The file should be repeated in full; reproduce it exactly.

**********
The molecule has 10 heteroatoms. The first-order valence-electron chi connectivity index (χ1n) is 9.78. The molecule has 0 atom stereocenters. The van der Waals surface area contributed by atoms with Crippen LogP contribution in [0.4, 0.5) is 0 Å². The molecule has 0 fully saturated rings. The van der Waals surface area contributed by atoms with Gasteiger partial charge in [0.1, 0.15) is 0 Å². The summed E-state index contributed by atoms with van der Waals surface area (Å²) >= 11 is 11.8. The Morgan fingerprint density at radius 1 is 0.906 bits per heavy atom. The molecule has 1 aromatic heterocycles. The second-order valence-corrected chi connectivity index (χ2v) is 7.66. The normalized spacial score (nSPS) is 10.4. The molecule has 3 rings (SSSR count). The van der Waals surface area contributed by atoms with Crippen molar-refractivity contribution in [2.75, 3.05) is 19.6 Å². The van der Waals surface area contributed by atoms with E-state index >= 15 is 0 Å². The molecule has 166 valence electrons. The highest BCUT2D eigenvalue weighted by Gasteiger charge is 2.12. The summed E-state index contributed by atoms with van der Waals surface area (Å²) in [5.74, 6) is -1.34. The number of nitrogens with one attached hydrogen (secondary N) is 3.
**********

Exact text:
The molecule has 10 heteroatoms. The first-order valence-electron chi connectivity index (χ1n) is 9.78. The molecule has 0 atom stereocenters. The van der Waals surface area contributed by atoms with Crippen LogP contribution in [0.4, 0.5) is 0 Å². The molecule has 0 fully saturated rings. The van der Waals surface area contributed by atoms with Gasteiger partial charge in [0.1, 0.15) is 0 Å². The summed E-state index contributed by atoms with van der Waals surface area (Å²) >= 11 is 11.8. The Morgan fingerprint density at radius 1 is 0.906 bits per heavy atom. The molecule has 1 aromatic heterocycles. The second-order valence-corrected chi connectivity index (χ2v) is 7.66. The normalized spacial score (nSPS) is 10.4. The molecule has 3 rings (SSSR count). The van der Waals surface area contributed by atoms with Crippen molar-refractivity contribution in [2.75, 3.05) is 19.6 Å². The van der Waals surface area contributed by atoms with E-state index >= 15 is 0 Å². The molecule has 166 valence electrons. The highest BCUT2D eigenvalue weighted by Gasteiger charge is 2.12. The summed E-state index contributed by atoms with van der Waals surface area (Å²) in [5.74, 6) is -1.34. The number of nitrogens with one attached hydrogen (secondary N) is 3.